JAVIER PERES: Well, not exactly. I don’t actually even recall what the original idea for the show was. It has been through several changes as we worked to secure existing works from Koons and Kelley, and even as I confirmed what work Terence would make for the show. The main reason for me to do the show was to do a really simple, almost stupid, sculpture show, with no real pretense other than showing strong objects by three of my favorite living artists, who use sculpture as major part of their creative output.

AFH: I just spent forever trying to figure out the relationship between the KKK and
contemporary sculpture. Are you interested in political readings of these artists’ work?

JP: They are hard to miss sometimes, although at others there is no political reading to be had in any of their works. I also find this interesting. Political art, per se, is really not interesting to me. Not at all.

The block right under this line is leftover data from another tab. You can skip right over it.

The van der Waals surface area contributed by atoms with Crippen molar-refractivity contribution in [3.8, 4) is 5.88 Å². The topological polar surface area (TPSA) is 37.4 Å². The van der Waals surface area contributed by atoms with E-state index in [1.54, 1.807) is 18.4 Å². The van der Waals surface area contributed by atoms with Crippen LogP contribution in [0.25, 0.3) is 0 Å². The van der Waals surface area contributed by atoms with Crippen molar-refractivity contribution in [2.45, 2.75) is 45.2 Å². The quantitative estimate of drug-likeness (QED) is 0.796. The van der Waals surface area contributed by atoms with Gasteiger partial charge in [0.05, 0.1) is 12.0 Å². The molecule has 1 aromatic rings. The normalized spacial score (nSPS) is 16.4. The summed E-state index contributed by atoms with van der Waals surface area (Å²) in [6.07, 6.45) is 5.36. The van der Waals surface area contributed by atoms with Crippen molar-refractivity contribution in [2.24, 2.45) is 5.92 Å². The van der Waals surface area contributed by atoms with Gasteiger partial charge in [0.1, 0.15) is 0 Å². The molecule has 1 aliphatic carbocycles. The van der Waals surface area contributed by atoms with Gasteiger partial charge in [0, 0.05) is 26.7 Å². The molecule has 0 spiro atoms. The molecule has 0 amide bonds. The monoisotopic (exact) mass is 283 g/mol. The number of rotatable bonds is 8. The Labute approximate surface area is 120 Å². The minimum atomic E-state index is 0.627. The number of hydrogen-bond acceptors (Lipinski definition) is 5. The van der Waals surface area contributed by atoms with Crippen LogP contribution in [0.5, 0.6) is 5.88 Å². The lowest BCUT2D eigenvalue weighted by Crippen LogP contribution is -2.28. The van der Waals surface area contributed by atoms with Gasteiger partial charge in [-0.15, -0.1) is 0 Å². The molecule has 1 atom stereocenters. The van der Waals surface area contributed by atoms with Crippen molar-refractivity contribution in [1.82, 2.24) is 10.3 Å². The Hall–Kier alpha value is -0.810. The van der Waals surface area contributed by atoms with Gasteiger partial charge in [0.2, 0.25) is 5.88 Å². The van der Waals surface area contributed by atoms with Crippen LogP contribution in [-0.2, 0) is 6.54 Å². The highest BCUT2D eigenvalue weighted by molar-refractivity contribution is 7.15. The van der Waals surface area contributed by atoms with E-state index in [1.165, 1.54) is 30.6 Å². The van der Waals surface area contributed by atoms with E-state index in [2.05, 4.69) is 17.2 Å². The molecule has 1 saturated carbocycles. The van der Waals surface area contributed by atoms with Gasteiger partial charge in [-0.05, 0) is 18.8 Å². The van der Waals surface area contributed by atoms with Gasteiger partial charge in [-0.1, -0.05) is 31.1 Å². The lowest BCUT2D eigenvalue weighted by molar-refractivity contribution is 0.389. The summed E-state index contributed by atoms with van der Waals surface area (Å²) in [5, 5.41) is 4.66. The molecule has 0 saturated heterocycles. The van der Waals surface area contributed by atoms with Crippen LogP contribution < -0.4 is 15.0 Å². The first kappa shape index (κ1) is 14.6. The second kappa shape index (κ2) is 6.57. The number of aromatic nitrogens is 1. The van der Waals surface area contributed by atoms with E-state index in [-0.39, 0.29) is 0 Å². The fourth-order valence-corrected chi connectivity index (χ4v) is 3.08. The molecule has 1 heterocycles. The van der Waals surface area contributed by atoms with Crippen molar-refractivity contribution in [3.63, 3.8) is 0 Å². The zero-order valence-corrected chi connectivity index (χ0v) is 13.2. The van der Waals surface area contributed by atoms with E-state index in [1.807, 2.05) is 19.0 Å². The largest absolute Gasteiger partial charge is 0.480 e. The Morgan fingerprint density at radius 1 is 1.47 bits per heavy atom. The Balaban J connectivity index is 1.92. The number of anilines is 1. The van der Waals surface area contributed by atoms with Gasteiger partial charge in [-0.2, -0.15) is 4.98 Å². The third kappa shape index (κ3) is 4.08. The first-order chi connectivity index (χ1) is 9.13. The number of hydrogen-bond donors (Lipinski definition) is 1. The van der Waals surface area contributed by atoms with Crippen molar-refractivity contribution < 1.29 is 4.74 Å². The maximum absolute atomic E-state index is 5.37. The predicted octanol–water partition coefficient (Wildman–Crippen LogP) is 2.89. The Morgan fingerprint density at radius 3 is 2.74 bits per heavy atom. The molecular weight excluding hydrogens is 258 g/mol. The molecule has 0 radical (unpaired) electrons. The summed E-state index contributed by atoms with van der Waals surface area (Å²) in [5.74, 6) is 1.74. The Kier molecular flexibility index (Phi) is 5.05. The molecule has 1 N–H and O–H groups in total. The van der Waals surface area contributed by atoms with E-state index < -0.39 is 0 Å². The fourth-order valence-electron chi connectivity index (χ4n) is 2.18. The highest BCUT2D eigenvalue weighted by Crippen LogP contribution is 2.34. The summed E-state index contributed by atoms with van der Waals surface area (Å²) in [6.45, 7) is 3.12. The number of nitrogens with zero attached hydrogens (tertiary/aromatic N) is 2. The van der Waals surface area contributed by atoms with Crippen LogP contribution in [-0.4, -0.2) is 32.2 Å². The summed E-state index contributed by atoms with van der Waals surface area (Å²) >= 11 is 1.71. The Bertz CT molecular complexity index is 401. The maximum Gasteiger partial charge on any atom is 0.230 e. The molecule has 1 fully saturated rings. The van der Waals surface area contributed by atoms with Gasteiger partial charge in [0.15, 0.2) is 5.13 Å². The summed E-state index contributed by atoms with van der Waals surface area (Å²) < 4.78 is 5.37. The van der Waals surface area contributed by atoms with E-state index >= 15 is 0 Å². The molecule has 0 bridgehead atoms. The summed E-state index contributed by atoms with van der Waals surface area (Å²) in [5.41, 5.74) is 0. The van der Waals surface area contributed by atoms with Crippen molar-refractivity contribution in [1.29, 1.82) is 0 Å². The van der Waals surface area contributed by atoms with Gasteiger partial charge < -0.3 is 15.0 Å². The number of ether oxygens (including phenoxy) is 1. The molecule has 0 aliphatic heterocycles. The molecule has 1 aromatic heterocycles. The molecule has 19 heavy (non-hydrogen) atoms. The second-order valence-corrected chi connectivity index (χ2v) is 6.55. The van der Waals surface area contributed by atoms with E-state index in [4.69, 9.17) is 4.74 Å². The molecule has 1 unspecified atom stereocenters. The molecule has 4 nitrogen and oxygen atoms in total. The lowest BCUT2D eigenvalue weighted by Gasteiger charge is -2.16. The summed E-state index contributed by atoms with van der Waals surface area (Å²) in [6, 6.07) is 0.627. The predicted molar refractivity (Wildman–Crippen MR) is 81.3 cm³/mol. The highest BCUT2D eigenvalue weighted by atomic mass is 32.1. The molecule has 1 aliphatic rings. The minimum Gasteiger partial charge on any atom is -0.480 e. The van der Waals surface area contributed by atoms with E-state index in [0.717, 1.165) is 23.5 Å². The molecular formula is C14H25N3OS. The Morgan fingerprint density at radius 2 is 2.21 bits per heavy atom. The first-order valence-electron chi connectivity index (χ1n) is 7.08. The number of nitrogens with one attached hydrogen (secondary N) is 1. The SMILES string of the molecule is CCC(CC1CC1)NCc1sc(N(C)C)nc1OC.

Koons, Kelley


AFH: Do you think of Terence as the ideal child to the works of Kelley and Koons?

JP: Well, truthfully I think Terence’s parents would be upset with me if I said he was.  Plus I am sure neither Kelley or Koons is in the market for a kid, especially not a grown up one like Terence.  But all three artists do present very playful ideas in their works.

AFH: Do you see Koons and Kelley as conceptually akin to each other, or have you brought them together because of their differences?

JP: I have brought them together solely for their differences. I see this show as not making any sense, not being about anything in particular, as having no point of view, nor needing one for that matter, it is a show about nothing other than looking at objects in a gallery, then walking out and going on with your day.